How Online Education Taught Me What NYU Couldn’t

Like many college graduates, I feigned my first proud steps as a “real adult” while carrying the dread of knowing I was horribly unprepared for the professional world. This first dawned on me during an internship I had throughout my senior year where I worked for an author and did a fair amount of copywriting. After a month or so, my Creative Director approached me and said, “Joseph, are you good with WordPress?”

“What’s WordPress?” I responded nervously. She produced a shocked expression as if she had just watched me devolve into a monkey.

“It’s a content management system,” she continued. “It’s okay though. Maybe I can have you do some newsletters on MailChimp instead.”

“Um…what’s MailChimp?” I said, that feeling of dread starting to well up in my stomach.

At first, I felt like a complete moron and blamed myself entirely for my lack of knowledge and professional skills. Then I realized that I had never once heard about either of these tools during my time at NYU. I was supposed to be getting education to become a better writer but my knowledge of writing platforms had never ascended beyond Microsoft Word. Once I graduated and started trying to get a job as a writer, I learned that most of the available jobs were copywriting jobs and that many of them stressed these tools I was only beginning to tackle. I knew that online education was an option. Unfortunately, I made the mistake of assuming something so easily accessible could not possibly have the kind of value I wanted much less a value comparable to NYU’s in-person classes.

My attitude about online education started changing once I obtained a freelance gig working for an online course curation start-up, so I quickly delved deep into the world of online education and courses. Since I had to write about them for my job, I began doing lots of research on online courses, which at times involved taking them. The rate at which I began to improve my skills surprised me. In only a few weeks, things that seemed so impossibly complicated before such as HTML and WordPress began to make sense to me. I still can’t get over the irony that I am making my living and learning from the very thing I had scoffed at before.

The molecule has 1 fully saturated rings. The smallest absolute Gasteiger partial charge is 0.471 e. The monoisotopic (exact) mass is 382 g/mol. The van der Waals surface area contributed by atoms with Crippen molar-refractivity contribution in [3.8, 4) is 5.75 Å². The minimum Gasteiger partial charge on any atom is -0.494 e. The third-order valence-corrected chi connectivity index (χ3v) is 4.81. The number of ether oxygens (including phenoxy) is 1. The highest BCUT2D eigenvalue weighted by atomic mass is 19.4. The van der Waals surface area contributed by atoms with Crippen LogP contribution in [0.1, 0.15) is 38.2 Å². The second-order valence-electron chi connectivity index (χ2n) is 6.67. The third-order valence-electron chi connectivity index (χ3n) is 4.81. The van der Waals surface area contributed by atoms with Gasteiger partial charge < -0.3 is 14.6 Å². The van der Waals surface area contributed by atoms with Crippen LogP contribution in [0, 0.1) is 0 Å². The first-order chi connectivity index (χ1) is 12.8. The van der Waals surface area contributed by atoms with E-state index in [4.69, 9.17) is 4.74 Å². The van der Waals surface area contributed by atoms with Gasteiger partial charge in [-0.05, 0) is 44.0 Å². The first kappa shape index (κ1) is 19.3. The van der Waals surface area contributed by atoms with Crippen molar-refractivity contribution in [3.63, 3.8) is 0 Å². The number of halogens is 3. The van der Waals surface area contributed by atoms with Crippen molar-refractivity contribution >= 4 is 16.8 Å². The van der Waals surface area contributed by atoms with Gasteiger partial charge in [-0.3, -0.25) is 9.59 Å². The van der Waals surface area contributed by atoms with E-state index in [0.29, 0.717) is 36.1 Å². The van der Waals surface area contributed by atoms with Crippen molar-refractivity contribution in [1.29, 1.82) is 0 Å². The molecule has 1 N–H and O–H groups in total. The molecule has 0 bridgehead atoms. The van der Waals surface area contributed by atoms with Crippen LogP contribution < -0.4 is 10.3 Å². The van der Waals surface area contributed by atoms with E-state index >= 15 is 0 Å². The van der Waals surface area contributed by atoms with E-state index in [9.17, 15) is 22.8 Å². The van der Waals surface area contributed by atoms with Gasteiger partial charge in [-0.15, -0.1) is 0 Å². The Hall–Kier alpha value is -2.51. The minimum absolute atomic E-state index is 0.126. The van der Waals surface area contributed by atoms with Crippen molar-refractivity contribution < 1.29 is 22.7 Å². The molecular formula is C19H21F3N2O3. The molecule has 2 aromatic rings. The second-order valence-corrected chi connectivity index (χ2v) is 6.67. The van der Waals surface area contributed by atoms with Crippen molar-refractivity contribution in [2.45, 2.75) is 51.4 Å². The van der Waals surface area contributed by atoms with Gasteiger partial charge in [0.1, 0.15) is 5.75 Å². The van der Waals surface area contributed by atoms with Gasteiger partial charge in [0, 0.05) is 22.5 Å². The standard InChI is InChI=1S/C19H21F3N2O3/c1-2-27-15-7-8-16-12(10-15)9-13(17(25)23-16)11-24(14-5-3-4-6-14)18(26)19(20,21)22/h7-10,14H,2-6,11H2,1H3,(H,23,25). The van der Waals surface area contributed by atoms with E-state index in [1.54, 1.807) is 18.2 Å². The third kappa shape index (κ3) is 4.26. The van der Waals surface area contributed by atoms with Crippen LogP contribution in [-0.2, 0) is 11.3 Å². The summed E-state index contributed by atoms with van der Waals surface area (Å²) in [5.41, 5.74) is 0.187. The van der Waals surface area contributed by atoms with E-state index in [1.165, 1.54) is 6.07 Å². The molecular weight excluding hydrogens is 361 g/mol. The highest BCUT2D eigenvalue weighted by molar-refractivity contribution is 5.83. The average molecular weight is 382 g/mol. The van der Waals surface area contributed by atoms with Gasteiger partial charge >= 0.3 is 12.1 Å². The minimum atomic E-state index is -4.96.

I was happy to finally be properly learning these things but also upset that I hadn’t been able to do so sooner. It occurred to me that, to an extent, the time and money my family and I had invested in a prestigious university (kids pay around $60,000 a year for tuition at NYU these days) often amounted to nothing more than a stamp on my resume; something for employers to glance over as they perused my skills and writing samples. Don’t get me wrong. NYU has been valuable to my career as a sexy brand and it has definitely provided me with priceless connections. The courses I took there also did wonders in improving my writing in general (never copywriting though). However, the painful truth was that I had not taken a single class that had directly built or even improved the skills that I was now using to pay my rent. After all, NYU does not have a Copywriting major as far as I know.

I’m not saying that traditional college education is worthless, especially since my career is only one of thousands of options. However, I do strongly believe that traditional colleges should start changing by increasing emphasis on bestowing valuable and marketable professional skills. But online education is a great resource — not only for those who can’t shell out the money for a tony college experience, but also for supplementing a traditional education and getting better prepared for the professional world. Don’t underestimate it the way I did. TC mark

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  • http://aworriedstudent.wordpress.com aworriedstudent

    Yes, many of the top universities across the world charge amazing amounts just so you can put their name on your resume. Of course this does not mean their education is not bad, it just simply should not be that expensive. What we have now is almost a fashion culture surrounding universities where the best brand can charge the most.

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